I was 21 years old when I decided I wanted a career as a media professional. Not a career as a journalist–although by that time I’d worked for campus newspapers at Rutgers University for two years–but a career in media. The craft of journalism, as much as I enjoyed it (and still do) was, to me, a necessary means to that end.
Perhaps it was because I did not formally study journalism as an undergrad at Rutgers (I majored in studio art, with a minor in economics), but I’ve never felt beholden to defining myself as one type of journalist or another–newspaper or magazine, radio or television. Almost from the beginning, and over the years, I’ve been comfortable with any and all of these. The means and the tools never much mattered to me. My passion has always been sparked by the mission, especially as relates to serving African Americans: To arm people with the information they need to live better lives, and to convince, persuade, cajole and inspire them, and even scare them when necessary, to use it.
Fast forward to nearly 30 years later, and the emergence of journalism and digital media as two sides of one coin of complex and constantly evolving value. I find myself among a relative minority of journalists in my generation who are excited by the advent of so called “new” media, and slightly bewildered by many of my Baby-Boomer peers who still mourn the demise of, or at least the irreversable damage to, “traditional” media. In fact, I sometimes suffer a kind of survivors guilt about having so much fun using social media sites such as Twitter and Facebook to share and gather news and information (I first became active in social media, though we didn’t call it that, on BlackPlanet.com back in 1999), and about so rarely picking up a newspaper. I even sometimes pretend to mourn the changes being forced on traditional media by digital media, as an act of solidarity with my generation of media folk. The irony is that many of the media professionals lamenting the death of traditional media are the same people who ridiculed our predecessors decades ago when they insisted “true journalists would never use a damned computer to produce REAL JOURNALISM” and swore they’d give up their IBM Selectric typewriters only when they were pried from their ink-stained, lifeless hands.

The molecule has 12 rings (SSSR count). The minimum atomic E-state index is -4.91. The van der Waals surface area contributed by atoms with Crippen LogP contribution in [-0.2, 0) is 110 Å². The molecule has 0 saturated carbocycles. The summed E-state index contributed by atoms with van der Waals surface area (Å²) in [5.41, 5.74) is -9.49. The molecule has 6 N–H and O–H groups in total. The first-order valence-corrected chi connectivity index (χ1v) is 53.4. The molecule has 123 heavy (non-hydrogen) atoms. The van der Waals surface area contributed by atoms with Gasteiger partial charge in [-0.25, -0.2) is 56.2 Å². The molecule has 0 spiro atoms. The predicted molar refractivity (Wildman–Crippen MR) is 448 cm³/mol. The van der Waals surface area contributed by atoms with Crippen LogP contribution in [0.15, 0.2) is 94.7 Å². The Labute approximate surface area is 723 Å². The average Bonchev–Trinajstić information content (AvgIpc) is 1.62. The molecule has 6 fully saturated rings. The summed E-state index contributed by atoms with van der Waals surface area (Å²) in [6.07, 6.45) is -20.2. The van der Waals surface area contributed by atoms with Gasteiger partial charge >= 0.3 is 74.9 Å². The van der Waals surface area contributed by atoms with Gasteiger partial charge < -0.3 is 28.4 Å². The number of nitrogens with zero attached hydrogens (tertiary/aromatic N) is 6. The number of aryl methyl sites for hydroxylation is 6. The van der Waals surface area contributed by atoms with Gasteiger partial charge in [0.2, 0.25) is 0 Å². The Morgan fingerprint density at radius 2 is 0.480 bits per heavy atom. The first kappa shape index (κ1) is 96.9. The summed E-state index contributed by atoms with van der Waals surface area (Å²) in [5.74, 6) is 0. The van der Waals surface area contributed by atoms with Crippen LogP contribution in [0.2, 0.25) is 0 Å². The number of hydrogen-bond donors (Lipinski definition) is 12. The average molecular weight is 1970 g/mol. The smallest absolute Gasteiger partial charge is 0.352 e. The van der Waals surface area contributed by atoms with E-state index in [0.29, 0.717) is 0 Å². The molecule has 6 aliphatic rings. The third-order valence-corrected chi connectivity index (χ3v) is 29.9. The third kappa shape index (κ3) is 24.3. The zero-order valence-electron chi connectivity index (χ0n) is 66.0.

Nostalgia for traditional media has its place. (I still have a copy of How To Spec Type by Alex White in my office. If you know what that is, you’re showing your age.) And I’m proud of the work I did as a so-called “old media” executive during my two decades as a print journalist (including 13 years as chief editor of Black Enterprise magazine). However, two years after crossing over to lead the content team for Black Enterprise Interactive, I can honestly say that the challenges, changes and even the ass-whuppin’s–err, ahem–adversity (don’t get me started about making this transition during a media industry recession), have made me a better, smarter media professional. Moreover, the changes being forced on Black Enterprise by digital media is making us a better company.